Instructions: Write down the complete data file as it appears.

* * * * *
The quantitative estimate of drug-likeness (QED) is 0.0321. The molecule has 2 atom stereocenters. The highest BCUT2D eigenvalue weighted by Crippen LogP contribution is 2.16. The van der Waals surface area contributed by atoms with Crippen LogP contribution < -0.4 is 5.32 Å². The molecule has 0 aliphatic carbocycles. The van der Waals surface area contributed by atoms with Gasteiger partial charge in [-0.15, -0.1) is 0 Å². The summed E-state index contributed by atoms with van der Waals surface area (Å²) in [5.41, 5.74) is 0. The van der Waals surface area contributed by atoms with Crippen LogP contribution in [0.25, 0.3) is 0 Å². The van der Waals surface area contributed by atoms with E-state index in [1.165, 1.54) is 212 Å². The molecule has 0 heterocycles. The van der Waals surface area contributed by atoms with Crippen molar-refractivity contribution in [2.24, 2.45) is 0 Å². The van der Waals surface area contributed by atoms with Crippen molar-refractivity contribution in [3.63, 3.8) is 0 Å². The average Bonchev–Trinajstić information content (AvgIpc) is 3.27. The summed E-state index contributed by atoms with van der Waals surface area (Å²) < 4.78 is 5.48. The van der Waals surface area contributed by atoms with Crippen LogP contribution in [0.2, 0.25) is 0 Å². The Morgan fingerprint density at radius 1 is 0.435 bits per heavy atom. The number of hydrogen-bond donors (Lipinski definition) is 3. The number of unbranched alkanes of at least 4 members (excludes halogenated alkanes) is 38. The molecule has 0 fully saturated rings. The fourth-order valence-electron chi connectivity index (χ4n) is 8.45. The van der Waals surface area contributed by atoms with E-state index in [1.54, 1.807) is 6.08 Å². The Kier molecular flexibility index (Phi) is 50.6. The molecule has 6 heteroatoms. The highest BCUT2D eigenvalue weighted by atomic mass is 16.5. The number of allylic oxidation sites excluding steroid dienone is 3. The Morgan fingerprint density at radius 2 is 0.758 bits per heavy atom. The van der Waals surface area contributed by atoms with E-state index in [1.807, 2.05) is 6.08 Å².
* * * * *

The quantitative estimate of drug-likeness (QED) is 0.0321. The molecule has 2 atom stereocenters. The highest BCUT2D eigenvalue weighted by Crippen LogP contribution is 2.16. The van der Waals surface area contributed by atoms with Crippen LogP contribution < -0.4 is 5.32 Å². The molecule has 0 aliphatic carbocycles. The van der Waals surface area contributed by atoms with Gasteiger partial charge in [-0.15, -0.1) is 0 Å². The summed E-state index contributed by atoms with van der Waals surface area (Å²) in [5.41, 5.74) is 0. The van der Waals surface area contributed by atoms with Crippen LogP contribution in [0.25, 0.3) is 0 Å². The van der Waals surface area contributed by atoms with E-state index in [1.165, 1.54) is 212 Å². The molecule has 0 heterocycles. The van der Waals surface area contributed by atoms with Crippen molar-refractivity contribution in [2.24, 2.45) is 0 Å². The van der Waals surface area contributed by atoms with Crippen molar-refractivity contribution in [3.63, 3.8) is 0 Å². The average Bonchev–Trinajstić information content (AvgIpc) is 3.27. The summed E-state index contributed by atoms with van der Waals surface area (Å²) < 4.78 is 5.48. The van der Waals surface area contributed by atoms with Crippen LogP contribution in [0.2, 0.25) is 0 Å². The Morgan fingerprint density at radius 1 is 0.435 bits per heavy atom. The number of hydrogen-bond donors (Lipinski definition) is 3. The number of unbranched alkanes of at least 4 members (excludes halogenated alkanes) is 38. The molecule has 0 fully saturated rings. The fourth-order valence-electron chi connectivity index (χ4n) is 8.45. The van der Waals surface area contributed by atoms with E-state index in [1.54, 1.807) is 6.08 Å². The Kier molecular flexibility index (Phi) is 50.6. The molecule has 6 heteroatoms. The highest BCUT2D eigenvalue weighted by atomic mass is 16.5. The number of allylic oxidation sites excluding steroid dienone is 3. The Morgan fingerprint density at radius 2 is 0.758 bits per heavy atom. The van der Waals surface area contributed by atoms with E-state index in [1.807, 2.05) is 6.08 Å².